After last week’s uproar over the G and L trains, the clamor from the crowd for more subway service has died down, but a few key missing links remain. The 1 train won’t be heading to South Ferry any time soon, and the J and Z trains haven’t yet reached Broad St. The Rockaways, as we know, will be cut off for a while as well. But the largest gap in service remains on the R line.
The Montague St. Tunnel, the R train’s link between Brooklyn and Manhattan, suffered severe flooding during the Sandy storm surge, and it hasn’t come back into service yet. According to a report in today’s Daily News, it’s going to be a while yet. MTA officials say it could be at least two or three more weeks, and Pete Donohue has some details:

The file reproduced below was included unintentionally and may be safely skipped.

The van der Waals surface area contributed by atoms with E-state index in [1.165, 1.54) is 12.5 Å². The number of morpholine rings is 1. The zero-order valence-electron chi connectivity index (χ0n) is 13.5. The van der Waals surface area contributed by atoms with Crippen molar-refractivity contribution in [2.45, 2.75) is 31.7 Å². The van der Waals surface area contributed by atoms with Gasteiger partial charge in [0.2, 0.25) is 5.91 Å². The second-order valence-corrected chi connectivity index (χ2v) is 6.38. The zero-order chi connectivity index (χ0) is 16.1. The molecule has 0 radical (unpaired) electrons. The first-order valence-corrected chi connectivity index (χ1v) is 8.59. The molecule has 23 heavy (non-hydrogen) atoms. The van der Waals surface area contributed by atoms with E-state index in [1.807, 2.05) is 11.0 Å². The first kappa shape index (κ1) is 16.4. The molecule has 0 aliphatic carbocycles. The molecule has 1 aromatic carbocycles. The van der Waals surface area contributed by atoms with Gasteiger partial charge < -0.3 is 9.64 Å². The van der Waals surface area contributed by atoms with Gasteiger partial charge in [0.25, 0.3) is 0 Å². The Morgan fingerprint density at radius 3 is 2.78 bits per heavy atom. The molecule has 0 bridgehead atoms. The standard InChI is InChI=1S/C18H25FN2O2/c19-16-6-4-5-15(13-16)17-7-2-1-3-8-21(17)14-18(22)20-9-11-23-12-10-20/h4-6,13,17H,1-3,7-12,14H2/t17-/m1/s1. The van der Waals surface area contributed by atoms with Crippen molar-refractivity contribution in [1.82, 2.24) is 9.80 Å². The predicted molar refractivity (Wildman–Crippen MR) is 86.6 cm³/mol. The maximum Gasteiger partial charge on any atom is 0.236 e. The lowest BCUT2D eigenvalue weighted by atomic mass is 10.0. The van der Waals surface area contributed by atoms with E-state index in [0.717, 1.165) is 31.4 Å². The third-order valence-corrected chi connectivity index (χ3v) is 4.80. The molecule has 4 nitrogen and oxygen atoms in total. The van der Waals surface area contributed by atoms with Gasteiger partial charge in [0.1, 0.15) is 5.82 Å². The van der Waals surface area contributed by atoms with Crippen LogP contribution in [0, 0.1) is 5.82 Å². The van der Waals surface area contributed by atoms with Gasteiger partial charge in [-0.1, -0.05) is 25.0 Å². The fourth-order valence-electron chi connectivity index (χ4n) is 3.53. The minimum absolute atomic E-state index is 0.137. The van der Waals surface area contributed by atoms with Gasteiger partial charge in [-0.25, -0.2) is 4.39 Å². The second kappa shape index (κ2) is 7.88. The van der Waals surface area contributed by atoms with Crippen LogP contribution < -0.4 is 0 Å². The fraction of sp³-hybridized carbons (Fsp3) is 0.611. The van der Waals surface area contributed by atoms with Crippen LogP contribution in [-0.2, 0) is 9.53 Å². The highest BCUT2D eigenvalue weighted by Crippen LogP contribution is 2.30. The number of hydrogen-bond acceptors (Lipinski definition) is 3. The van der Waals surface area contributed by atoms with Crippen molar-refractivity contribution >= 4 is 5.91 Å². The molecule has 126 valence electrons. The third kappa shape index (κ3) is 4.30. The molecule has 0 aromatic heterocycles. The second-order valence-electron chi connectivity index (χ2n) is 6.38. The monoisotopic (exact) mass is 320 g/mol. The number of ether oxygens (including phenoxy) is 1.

Water from an unprecedented sea surge cascaded down a tunnel ventilation shaft at the southern tip of Manhattan, and it rushed down the stairs of the Whitehall St./South Ferry station, officials said. The volume of water in the tunnel was so great it extended up a steep incline into Brooklyn Heights – about four blocks from the riverbank. It stopped about 500 feet from Court St. station, MTA Chairman Joseph Lhota said. “That’s a long distance and the water was floor to ceiling,” Lhota said. “The tunnel and the equipment was severely damaged.”
New York 1 had the nitty-gritty on the damage:
The R stations and tunnels are now pumped out and dry so crews can repair the saltwater damage. They components have to be replaced in each of the signals along that entire section of track. One example is the signal fuses. Crews say green mold has corroded the normally brown-colored components. Crews are also fixing light fixtures, telephone lines and fire alarms in the R tunnel.
It’s all well and good to repair these components and get the service back up and running but doing so without an eye toward immediate preventative measures is akin to closing the barn door after the horse escapes. Another storm will come; another flood will happen; and we’ll do this all over again.